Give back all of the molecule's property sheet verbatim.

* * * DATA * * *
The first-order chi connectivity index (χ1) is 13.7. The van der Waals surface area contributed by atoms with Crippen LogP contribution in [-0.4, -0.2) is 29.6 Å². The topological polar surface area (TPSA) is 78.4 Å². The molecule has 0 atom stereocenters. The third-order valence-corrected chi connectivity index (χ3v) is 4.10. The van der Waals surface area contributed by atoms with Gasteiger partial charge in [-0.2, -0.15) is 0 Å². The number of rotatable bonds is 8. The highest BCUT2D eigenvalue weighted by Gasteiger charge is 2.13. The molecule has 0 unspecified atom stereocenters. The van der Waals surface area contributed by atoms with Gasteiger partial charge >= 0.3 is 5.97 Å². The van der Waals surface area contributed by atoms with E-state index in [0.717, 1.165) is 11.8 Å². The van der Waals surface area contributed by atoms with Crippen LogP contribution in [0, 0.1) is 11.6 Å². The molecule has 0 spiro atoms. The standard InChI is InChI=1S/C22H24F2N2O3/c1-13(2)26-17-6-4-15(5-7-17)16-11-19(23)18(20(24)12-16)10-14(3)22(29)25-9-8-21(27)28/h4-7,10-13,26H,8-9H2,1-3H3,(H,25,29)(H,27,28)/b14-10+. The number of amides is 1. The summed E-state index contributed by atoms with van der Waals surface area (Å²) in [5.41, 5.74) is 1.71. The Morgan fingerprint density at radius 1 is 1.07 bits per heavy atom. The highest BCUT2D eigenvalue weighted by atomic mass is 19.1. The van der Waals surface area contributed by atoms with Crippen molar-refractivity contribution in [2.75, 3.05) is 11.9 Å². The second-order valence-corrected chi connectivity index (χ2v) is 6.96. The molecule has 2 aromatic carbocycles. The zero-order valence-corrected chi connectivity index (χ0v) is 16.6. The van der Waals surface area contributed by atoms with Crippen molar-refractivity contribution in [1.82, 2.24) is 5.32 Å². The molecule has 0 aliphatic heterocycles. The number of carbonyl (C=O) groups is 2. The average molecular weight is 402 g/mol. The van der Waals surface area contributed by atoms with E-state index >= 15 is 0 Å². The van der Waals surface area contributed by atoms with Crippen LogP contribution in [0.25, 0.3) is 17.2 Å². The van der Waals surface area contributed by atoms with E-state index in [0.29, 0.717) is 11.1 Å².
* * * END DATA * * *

The first-order chi connectivity index (χ1) is 13.7. The van der Waals surface area contributed by atoms with Crippen LogP contribution in [-0.4, -0.2) is 29.6 Å². The topological polar surface area (TPSA) is 78.4 Å². The molecule has 0 atom stereocenters. The third-order valence-corrected chi connectivity index (χ3v) is 4.10. The van der Waals surface area contributed by atoms with Gasteiger partial charge in [-0.2, -0.15) is 0 Å². The number of rotatable bonds is 8. The highest BCUT2D eigenvalue weighted by Gasteiger charge is 2.13. The molecule has 0 unspecified atom stereocenters. The van der Waals surface area contributed by atoms with Gasteiger partial charge >= 0.3 is 5.97 Å². The van der Waals surface area contributed by atoms with E-state index in [0.717, 1.165) is 11.8 Å². The van der Waals surface area contributed by atoms with Crippen LogP contribution in [0, 0.1) is 11.6 Å². The molecule has 0 spiro atoms. The standard InChI is InChI=1S/C22H24F2N2O3/c1-13(2)26-17-6-4-15(5-7-17)16-11-19(23)18(20(24)12-16)10-14(3)22(29)25-9-8-21(27)28/h4-7,10-13,26H,8-9H2,1-3H3,(H,25,29)(H,27,28)/b14-10+. The number of amides is 1. The summed E-state index contributed by atoms with van der Waals surface area (Å²) in [5.41, 5.74) is 1.71. The Morgan fingerprint density at radius 1 is 1.07 bits per heavy atom. The highest BCUT2D eigenvalue weighted by atomic mass is 19.1. The van der Waals surface area contributed by atoms with Crippen molar-refractivity contribution in [2.75, 3.05) is 11.9 Å². The second-order valence-corrected chi connectivity index (χ2v) is 6.96. The molecule has 2 aromatic carbocycles. The zero-order valence-corrected chi connectivity index (χ0v) is 16.6. The van der Waals surface area contributed by atoms with Crippen molar-refractivity contribution in [1.82, 2.24) is 5.32 Å². The molecule has 0 aliphatic heterocycles. The number of carbonyl (C=O) groups is 2. The average molecular weight is 402 g/mol. The van der Waals surface area contributed by atoms with E-state index >= 15 is 0 Å². The van der Waals surface area contributed by atoms with Crippen LogP contribution in [0.25, 0.3) is 17.2 Å². The van der Waals surface area contributed by atoms with E-state index in [0.29, 0.717) is 11.1 Å².